PhD Degree—First Year

All first-year students participate in three lab rotations of their choosing. Lab rotations give students exposure to diverse research environments and help them select a mentor with whom to do their dissertation research.

To help students select their rotation labs, the college offers the Graduate Student Research Opportunities course during the first three weeks. In this course, representatives from each of the six biomedical sciences programs describe the research interests of their faculty members. A faculty advisor also helps students select their rotation labs.

All first-year students also participate in a core curriculum designed to provide a broad-based education in the basic biomedical sciences and to develop a sense of community and collegiality. The first-year core curriculum courses are: Foundations of Molecular and Cellular Biology, covering fundamental and advanced topics in biochemistry, molecular biology and cell biology; Introduction to Applied Biostatistics and Research Design, introducing the basic principles of biostatistic and experimental design for research in the biomedical sciences; and Journal Club, where students practice analyzing papers and giving oral presentations.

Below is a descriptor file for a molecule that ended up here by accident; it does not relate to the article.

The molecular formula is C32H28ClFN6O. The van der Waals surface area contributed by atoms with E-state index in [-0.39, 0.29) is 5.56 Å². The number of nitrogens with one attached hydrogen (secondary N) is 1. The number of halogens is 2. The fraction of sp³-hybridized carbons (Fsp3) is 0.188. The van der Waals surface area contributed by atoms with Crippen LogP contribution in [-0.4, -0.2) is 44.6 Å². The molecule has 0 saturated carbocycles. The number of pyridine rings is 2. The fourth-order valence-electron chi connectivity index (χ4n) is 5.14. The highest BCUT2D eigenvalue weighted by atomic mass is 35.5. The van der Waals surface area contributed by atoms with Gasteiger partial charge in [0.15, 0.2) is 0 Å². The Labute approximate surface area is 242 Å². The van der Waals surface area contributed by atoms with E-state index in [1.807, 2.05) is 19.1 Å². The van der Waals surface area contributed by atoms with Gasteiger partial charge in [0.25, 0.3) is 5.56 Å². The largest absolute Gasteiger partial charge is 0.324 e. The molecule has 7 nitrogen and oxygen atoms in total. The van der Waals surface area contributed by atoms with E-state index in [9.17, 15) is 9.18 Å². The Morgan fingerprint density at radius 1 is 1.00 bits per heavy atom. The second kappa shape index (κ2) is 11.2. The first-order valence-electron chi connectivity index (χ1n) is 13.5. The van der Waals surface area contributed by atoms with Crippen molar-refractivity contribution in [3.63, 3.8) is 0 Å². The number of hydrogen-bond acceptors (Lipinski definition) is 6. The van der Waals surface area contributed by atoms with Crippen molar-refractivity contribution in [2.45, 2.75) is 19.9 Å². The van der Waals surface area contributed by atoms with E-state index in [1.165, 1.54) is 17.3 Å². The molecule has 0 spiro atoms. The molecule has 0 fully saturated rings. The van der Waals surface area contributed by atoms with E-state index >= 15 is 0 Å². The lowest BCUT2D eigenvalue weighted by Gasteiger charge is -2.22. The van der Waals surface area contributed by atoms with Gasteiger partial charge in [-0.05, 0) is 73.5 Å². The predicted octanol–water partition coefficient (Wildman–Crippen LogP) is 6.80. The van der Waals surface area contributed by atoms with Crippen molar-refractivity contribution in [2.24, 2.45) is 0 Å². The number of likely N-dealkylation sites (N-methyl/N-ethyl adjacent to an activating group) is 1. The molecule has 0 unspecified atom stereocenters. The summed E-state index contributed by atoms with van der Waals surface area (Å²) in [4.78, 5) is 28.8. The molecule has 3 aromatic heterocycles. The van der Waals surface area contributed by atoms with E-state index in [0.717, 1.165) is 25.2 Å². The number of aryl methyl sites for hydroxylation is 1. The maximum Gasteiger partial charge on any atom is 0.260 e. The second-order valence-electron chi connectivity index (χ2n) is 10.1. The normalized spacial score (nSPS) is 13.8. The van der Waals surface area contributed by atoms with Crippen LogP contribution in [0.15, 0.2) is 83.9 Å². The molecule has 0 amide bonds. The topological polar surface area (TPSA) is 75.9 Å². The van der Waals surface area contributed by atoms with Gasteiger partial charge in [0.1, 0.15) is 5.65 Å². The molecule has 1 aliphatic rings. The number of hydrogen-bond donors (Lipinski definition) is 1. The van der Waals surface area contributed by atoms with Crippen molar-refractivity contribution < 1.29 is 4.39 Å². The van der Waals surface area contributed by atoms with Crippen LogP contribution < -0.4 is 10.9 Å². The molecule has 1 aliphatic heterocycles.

Beginning in January, students take elective courses.

By the end of the spring semester, students begin focusing on research. They have until the end of the first year to select a mentor and become affiliated with their mentor's degree granting program.

Cherry Ignacio

Cherry Mae Ignacio appreciated SUNY Upstate's first-year curriculum, which builds in a variety of research work. She experienced three different departments before deciding on her program and advisor.

"I liked the lab rotations," Ignacio said. "I am interested in a lot of things and got to see a broader view of scientific research."

Ignacio is now working with Dr. Barry Knox, studying how light-sensitive proteins in cells of the retina are activated in response to light.

As good as her first year was, Ignacio's second year started off even better—she spent a week at a structural biology conference in England, where she presented a poster of her research project.